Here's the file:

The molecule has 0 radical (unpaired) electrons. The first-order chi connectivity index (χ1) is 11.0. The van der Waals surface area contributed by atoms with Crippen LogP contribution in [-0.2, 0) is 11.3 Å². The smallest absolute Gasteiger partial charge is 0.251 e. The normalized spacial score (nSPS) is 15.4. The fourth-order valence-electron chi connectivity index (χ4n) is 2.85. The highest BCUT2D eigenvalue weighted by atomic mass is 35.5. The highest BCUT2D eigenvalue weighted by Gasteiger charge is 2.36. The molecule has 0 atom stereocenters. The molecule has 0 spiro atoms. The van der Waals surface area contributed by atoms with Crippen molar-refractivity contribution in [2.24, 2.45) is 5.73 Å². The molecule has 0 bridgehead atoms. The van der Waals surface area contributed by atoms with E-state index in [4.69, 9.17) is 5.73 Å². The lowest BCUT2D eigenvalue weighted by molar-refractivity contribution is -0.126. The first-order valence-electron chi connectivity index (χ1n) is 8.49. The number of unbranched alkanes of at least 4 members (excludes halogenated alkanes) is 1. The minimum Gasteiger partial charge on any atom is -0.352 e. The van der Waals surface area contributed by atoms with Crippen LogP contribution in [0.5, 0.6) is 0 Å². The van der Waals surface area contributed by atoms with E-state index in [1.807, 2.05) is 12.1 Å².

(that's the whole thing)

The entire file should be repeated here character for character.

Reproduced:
The molecule has 0 radical (unpaired) electrons. The first-order chi connectivity index (χ1) is 11.0. The van der Waals surface area contributed by atoms with Crippen LogP contribution in [-0.2, 0) is 11.3 Å². The smallest absolute Gasteiger partial charge is 0.251 e. The normalized spacial score (nSPS) is 15.4. The fourth-order valence-electron chi connectivity index (χ4n) is 2.85. The highest BCUT2D eigenvalue weighted by atomic mass is 35.5. The highest BCUT2D eigenvalue weighted by Gasteiger charge is 2.36. The molecule has 0 atom stereocenters. The molecule has 0 spiro atoms. The van der Waals surface area contributed by atoms with Crippen molar-refractivity contribution in [2.24, 2.45) is 5.73 Å². The molecule has 0 bridgehead atoms. The van der Waals surface area contributed by atoms with E-state index in [4.69, 9.17) is 5.73 Å². The lowest BCUT2D eigenvalue weighted by molar-refractivity contribution is -0.126. The first-order valence-electron chi connectivity index (χ1n) is 8.49. The number of unbranched alkanes of at least 4 members (excludes halogenated alkanes) is 1. The minimum Gasteiger partial charge on any atom is -0.352 e. The van der Waals surface area contributed by atoms with Crippen LogP contribution in [0.5, 0.6) is 0 Å². The van der Waals surface area contributed by atoms with E-state index in [1.807, 2.05) is 12.1 Å².